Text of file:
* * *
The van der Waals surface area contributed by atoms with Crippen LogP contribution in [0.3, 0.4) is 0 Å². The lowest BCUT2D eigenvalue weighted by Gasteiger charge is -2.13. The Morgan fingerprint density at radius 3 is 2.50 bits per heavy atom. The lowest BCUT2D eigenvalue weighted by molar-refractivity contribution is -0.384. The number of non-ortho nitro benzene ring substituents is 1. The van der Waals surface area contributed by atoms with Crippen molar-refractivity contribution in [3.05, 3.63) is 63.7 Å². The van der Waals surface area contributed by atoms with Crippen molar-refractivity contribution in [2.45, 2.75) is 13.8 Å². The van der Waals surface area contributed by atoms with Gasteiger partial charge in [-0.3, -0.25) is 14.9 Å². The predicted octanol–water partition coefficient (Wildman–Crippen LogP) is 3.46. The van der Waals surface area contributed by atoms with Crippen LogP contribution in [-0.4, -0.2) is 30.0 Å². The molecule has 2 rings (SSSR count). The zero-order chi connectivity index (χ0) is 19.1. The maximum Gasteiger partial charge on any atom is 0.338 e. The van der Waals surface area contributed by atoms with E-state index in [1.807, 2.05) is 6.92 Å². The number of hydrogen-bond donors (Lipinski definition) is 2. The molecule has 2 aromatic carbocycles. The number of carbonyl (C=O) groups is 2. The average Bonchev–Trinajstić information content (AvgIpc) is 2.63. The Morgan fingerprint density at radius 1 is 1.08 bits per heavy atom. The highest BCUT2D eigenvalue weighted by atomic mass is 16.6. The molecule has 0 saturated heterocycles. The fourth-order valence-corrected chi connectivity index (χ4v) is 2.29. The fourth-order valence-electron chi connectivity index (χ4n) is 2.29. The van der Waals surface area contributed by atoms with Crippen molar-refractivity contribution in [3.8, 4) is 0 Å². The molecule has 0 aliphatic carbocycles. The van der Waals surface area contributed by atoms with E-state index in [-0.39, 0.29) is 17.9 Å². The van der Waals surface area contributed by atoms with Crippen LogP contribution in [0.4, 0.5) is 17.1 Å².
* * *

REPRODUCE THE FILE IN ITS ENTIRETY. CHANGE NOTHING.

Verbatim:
The van der Waals surface area contributed by atoms with Crippen LogP contribution in [0.3, 0.4) is 0 Å². The lowest BCUT2D eigenvalue weighted by Gasteiger charge is -2.13. The Morgan fingerprint density at radius 3 is 2.50 bits per heavy atom. The lowest BCUT2D eigenvalue weighted by molar-refractivity contribution is -0.384. The number of non-ortho nitro benzene ring substituents is 1. The van der Waals surface area contributed by atoms with Crippen molar-refractivity contribution in [3.05, 3.63) is 63.7 Å². The van der Waals surface area contributed by atoms with Crippen molar-refractivity contribution in [2.45, 2.75) is 13.8 Å². The van der Waals surface area contributed by atoms with Gasteiger partial charge in [-0.3, -0.25) is 14.9 Å². The predicted octanol–water partition coefficient (Wildman–Crippen LogP) is 3.46. The van der Waals surface area contributed by atoms with Crippen LogP contribution in [-0.4, -0.2) is 30.0 Å². The molecule has 2 rings (SSSR count). The zero-order chi connectivity index (χ0) is 19.1. The maximum Gasteiger partial charge on any atom is 0.338 e. The van der Waals surface area contributed by atoms with E-state index in [1.807, 2.05) is 6.92 Å². The number of hydrogen-bond donors (Lipinski definition) is 2. The molecule has 2 aromatic carbocycles. The number of carbonyl (C=O) groups is 2. The average Bonchev–Trinajstić information content (AvgIpc) is 2.63. The Morgan fingerprint density at radius 1 is 1.08 bits per heavy atom. The highest BCUT2D eigenvalue weighted by atomic mass is 16.6. The molecule has 0 saturated heterocycles. The fourth-order valence-corrected chi connectivity index (χ4v) is 2.29. The fourth-order valence-electron chi connectivity index (χ4n) is 2.29. The van der Waals surface area contributed by atoms with Crippen molar-refractivity contribution in [3.8, 4) is 0 Å². The molecule has 0 aliphatic carbocycles. The van der Waals surface area contributed by atoms with E-state index in [-0.39, 0.29) is 17.9 Å². The van der Waals surface area contributed by atoms with Crippen LogP contribution in [0.4, 0.5) is 17.1 Å².